The state of Maryland is home to more gold and silver medal winners, among public high schools and on a percentage basis, than any other state, US News & World Report says.
For the record, 232 public high schools in Maryland were eligible for consideration on the list of the nation’s best high schools, according to the news magazine. Of those, 20 (8.6 percent) received gold medal awards, and 47 (20.3 percent) received silver medal awards, for a total of 67 high schools (28.9 percent) that received either a gold or silver medal from the magazine for quality, as determined by certain statistics.
The top high school in Maryland, according to US News & World Report, is Walt Whitman High School in Bethesda, part of the Montgomery County Public School System.
Statistics used included the student:teacher ratio, college readiness (based on the percentage of 12th graders who had taken and passed Advanced Placement exams), and student performance on the Algebra I/Data Analysis and English 10 High School Assessments.
I don’t wish to belittle these rankings from a respected source, which has made quite a name for itself ranking colleges, grad schools, hospitals, mutual funds, and cars. However, we are generally opposed to any list that ranks one state, school, or student higher than any other.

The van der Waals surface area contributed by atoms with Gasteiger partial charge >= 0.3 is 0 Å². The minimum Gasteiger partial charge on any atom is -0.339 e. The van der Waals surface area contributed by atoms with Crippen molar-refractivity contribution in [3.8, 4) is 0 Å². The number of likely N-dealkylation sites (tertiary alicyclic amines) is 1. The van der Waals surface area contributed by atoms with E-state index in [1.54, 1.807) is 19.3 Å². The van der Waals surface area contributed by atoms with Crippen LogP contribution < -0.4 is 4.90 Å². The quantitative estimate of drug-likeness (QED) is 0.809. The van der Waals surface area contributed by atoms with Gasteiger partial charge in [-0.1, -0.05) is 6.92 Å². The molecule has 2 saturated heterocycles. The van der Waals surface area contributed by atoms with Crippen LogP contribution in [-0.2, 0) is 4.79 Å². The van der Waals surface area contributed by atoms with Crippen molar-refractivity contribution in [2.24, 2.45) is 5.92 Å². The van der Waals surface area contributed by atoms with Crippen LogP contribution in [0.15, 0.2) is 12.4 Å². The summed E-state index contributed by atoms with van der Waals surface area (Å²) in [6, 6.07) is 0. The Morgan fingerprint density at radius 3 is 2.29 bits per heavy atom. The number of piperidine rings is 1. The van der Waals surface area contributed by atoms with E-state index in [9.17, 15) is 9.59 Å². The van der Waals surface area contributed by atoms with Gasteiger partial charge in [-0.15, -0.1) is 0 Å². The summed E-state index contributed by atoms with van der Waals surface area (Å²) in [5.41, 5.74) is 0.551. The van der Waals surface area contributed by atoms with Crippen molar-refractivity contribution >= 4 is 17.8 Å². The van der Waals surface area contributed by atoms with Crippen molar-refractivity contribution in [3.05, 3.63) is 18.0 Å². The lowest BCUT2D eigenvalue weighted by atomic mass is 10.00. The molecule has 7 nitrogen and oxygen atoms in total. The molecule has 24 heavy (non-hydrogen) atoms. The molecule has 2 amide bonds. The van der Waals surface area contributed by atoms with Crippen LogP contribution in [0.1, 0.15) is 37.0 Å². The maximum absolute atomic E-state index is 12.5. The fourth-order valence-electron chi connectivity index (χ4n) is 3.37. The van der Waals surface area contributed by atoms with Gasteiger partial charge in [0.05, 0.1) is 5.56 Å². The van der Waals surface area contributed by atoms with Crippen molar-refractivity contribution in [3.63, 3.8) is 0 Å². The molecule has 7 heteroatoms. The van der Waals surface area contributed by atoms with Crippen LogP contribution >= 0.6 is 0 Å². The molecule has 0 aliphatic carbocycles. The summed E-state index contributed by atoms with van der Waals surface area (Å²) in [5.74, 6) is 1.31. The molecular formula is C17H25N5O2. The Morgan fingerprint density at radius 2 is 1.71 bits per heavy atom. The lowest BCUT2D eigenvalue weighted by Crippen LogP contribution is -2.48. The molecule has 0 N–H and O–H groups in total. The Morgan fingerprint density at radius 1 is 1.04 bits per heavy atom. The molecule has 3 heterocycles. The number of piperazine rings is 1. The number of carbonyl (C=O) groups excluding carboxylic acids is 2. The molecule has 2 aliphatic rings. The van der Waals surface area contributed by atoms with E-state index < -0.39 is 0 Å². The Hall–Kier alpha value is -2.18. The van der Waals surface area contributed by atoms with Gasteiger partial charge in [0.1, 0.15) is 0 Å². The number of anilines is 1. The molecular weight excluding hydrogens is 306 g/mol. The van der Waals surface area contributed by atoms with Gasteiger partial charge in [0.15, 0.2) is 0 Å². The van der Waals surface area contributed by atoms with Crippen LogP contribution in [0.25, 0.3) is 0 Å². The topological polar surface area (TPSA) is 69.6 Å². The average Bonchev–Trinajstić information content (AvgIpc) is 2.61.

Proponents of ranking systems point out that the lists are ways to determine one’s place in the world and to aspire to get better by using those schools on top as role models. On the ground, it doesn’t usually work that way: the top schools grow complacent and resist even positive changes because other schools can’t really serve as models, and the bottom schools grow helpless because using the top school as a model causes them to set unrealistic goals.
Illinois was tied for 19th place on the list. Northside College Prep in Chicago was the top public school, and the top four were magnet schools in Chicago. In fifth was a traditional public school, Adlai E Stevenson High School in Lincolnshire. As we pointed out, magnet schools can restrict enrollment to students who are already doing AP work, so their numbers are artificially inflated, compared to the AP numbers at traditional public high schools, which serve all students within a certain geographic boundary, not just students who were specially selected for enrollment at the school.
We therefore stop short of additional commentary on US News & World Report’s list. Although I’m sure schools whose students take a lot of AP tests are doing well in other areas of student and community engagement, the magazine never considers these other factors that we believe contribute greatly to the quality of US high schools.